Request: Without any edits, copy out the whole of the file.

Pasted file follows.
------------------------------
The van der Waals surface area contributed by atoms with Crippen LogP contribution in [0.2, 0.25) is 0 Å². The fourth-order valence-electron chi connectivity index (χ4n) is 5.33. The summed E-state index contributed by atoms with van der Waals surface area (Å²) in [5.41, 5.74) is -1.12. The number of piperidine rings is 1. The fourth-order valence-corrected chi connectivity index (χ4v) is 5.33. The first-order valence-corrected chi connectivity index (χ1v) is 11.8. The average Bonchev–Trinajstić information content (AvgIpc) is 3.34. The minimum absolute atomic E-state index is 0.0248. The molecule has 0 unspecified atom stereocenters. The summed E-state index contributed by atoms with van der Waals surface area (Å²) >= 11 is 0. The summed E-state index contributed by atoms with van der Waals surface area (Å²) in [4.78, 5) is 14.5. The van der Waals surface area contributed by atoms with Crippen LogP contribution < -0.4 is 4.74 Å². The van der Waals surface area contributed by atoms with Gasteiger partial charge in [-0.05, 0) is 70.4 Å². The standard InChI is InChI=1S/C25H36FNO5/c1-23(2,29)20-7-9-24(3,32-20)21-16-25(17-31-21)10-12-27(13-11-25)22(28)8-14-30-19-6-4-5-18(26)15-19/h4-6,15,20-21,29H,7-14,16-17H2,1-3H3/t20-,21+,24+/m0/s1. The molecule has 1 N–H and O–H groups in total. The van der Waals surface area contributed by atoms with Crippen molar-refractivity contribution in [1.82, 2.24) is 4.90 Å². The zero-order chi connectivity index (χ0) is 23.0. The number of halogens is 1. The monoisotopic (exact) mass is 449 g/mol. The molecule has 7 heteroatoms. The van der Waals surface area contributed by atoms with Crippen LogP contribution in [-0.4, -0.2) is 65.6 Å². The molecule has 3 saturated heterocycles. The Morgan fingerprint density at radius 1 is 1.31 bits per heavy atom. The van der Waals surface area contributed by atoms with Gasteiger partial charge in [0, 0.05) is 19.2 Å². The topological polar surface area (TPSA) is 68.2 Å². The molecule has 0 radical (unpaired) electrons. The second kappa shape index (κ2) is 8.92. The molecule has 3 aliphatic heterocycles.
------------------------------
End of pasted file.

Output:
The van der Waals surface area contributed by atoms with Crippen LogP contribution in [0.2, 0.25) is 0 Å². The fourth-order valence-electron chi connectivity index (χ4n) is 5.33. The summed E-state index contributed by atoms with van der Waals surface area (Å²) in [5.41, 5.74) is -1.12. The number of piperidine rings is 1. The fourth-order valence-corrected chi connectivity index (χ4v) is 5.33. The first-order valence-corrected chi connectivity index (χ1v) is 11.8. The average Bonchev–Trinajstić information content (AvgIpc) is 3.34. The minimum absolute atomic E-state index is 0.0248. The molecule has 0 unspecified atom stereocenters. The summed E-state index contributed by atoms with van der Waals surface area (Å²) >= 11 is 0. The summed E-state index contributed by atoms with van der Waals surface area (Å²) in [4.78, 5) is 14.5. The van der Waals surface area contributed by atoms with Crippen LogP contribution < -0.4 is 4.74 Å². The van der Waals surface area contributed by atoms with Gasteiger partial charge in [-0.05, 0) is 70.4 Å². The standard InChI is InChI=1S/C25H36FNO5/c1-23(2,29)20-7-9-24(3,32-20)21-16-25(17-31-21)10-12-27(13-11-25)22(28)8-14-30-19-6-4-5-18(26)15-19/h4-6,15,20-21,29H,7-14,16-17H2,1-3H3/t20-,21+,24+/m0/s1. The molecule has 1 N–H and O–H groups in total. The van der Waals surface area contributed by atoms with Crippen molar-refractivity contribution in [1.82, 2.24) is 4.90 Å². The zero-order chi connectivity index (χ0) is 23.0. The number of halogens is 1. The monoisotopic (exact) mass is 449 g/mol. The molecule has 7 heteroatoms. The van der Waals surface area contributed by atoms with Crippen LogP contribution in [-0.4, -0.2) is 65.6 Å². The molecule has 3 saturated heterocycles. The Morgan fingerprint density at radius 1 is 1.31 bits per heavy atom. The van der Waals surface area contributed by atoms with Gasteiger partial charge in [0, 0.05) is 19.2 Å². The topological polar surface area (TPSA) is 68.2 Å². The molecule has 0 radical (unpaired) electrons. The second kappa shape index (κ2) is 8.92. The molecule has 3 aliphatic heterocycles.